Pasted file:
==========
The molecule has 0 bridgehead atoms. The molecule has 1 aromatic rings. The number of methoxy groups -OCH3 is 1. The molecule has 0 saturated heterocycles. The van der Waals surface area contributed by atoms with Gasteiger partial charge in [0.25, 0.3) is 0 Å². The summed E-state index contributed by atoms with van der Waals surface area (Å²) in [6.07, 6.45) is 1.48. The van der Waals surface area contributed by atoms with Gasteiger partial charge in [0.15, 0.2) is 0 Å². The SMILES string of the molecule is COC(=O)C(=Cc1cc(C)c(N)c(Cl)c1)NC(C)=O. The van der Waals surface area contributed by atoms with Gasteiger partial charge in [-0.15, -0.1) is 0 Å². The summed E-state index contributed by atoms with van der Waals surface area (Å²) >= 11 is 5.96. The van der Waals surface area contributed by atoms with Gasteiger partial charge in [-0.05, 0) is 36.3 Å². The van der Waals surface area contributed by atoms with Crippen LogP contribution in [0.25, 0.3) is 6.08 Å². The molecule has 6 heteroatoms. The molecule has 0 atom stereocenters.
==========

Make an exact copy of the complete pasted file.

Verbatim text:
The molecule has 0 bridgehead atoms. The molecule has 1 aromatic rings. The number of methoxy groups -OCH3 is 1. The molecule has 0 saturated heterocycles. The van der Waals surface area contributed by atoms with Gasteiger partial charge in [0.25, 0.3) is 0 Å². The summed E-state index contributed by atoms with van der Waals surface area (Å²) in [6.07, 6.45) is 1.48. The van der Waals surface area contributed by atoms with Gasteiger partial charge in [0.15, 0.2) is 0 Å². The SMILES string of the molecule is COC(=O)C(=Cc1cc(C)c(N)c(Cl)c1)NC(C)=O. The van der Waals surface area contributed by atoms with Gasteiger partial charge in [-0.15, -0.1) is 0 Å². The summed E-state index contributed by atoms with van der Waals surface area (Å²) >= 11 is 5.96. The van der Waals surface area contributed by atoms with Gasteiger partial charge in [-0.05, 0) is 36.3 Å². The van der Waals surface area contributed by atoms with Crippen LogP contribution in [0.25, 0.3) is 6.08 Å². The molecule has 6 heteroatoms. The molecule has 0 atom stereocenters.